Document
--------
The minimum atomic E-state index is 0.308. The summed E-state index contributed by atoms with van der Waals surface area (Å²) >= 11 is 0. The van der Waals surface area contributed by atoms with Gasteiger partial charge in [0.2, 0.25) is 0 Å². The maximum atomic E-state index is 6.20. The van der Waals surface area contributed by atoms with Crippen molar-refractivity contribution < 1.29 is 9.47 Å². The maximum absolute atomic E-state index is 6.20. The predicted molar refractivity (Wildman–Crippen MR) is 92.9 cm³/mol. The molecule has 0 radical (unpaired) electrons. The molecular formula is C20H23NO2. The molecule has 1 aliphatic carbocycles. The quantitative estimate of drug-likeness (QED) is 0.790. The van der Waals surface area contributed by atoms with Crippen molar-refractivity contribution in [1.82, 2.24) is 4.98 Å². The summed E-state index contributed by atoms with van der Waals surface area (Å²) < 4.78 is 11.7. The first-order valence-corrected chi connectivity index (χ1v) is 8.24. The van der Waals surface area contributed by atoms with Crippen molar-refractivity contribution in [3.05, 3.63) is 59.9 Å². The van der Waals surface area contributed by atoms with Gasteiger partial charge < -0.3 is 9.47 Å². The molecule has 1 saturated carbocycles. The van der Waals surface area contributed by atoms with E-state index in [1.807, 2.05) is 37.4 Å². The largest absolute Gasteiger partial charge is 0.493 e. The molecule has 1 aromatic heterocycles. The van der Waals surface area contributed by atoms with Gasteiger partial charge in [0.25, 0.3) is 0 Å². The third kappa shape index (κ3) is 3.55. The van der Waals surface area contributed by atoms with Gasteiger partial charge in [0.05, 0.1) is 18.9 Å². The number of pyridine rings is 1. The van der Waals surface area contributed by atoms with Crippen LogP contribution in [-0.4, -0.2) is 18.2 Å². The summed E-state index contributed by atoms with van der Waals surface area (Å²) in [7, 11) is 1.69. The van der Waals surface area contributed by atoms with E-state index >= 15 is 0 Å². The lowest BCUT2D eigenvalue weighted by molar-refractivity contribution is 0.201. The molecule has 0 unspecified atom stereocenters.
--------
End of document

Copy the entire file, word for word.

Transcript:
The minimum atomic E-state index is 0.308. The summed E-state index contributed by atoms with van der Waals surface area (Å²) >= 11 is 0. The van der Waals surface area contributed by atoms with Gasteiger partial charge in [0.2, 0.25) is 0 Å². The maximum atomic E-state index is 6.20. The van der Waals surface area contributed by atoms with Crippen molar-refractivity contribution < 1.29 is 9.47 Å². The maximum absolute atomic E-state index is 6.20. The predicted molar refractivity (Wildman–Crippen MR) is 92.9 cm³/mol. The molecule has 0 radical (unpaired) electrons. The molecular formula is C20H23NO2. The molecule has 1 aliphatic carbocycles. The quantitative estimate of drug-likeness (QED) is 0.790. The van der Waals surface area contributed by atoms with Crippen molar-refractivity contribution in [1.82, 2.24) is 4.98 Å². The summed E-state index contributed by atoms with van der Waals surface area (Å²) < 4.78 is 11.7. The first-order valence-corrected chi connectivity index (χ1v) is 8.24. The van der Waals surface area contributed by atoms with Crippen molar-refractivity contribution in [3.05, 3.63) is 59.9 Å². The van der Waals surface area contributed by atoms with Gasteiger partial charge < -0.3 is 9.47 Å². The molecule has 1 saturated carbocycles. The van der Waals surface area contributed by atoms with E-state index in [1.807, 2.05) is 37.4 Å². The largest absolute Gasteiger partial charge is 0.493 e. The molecule has 1 aromatic heterocycles. The van der Waals surface area contributed by atoms with Gasteiger partial charge in [0.25, 0.3) is 0 Å². The third kappa shape index (κ3) is 3.55. The van der Waals surface area contributed by atoms with Gasteiger partial charge in [0.05, 0.1) is 18.9 Å². The number of pyridine rings is 1. The van der Waals surface area contributed by atoms with Crippen LogP contribution in [-0.4, -0.2) is 18.2 Å². The summed E-state index contributed by atoms with van der Waals surface area (Å²) in [7, 11) is 1.69. The van der Waals surface area contributed by atoms with E-state index >= 15 is 0 Å². The lowest BCUT2D eigenvalue weighted by molar-refractivity contribution is 0.201. The molecule has 0 unspecified atom stereocenters.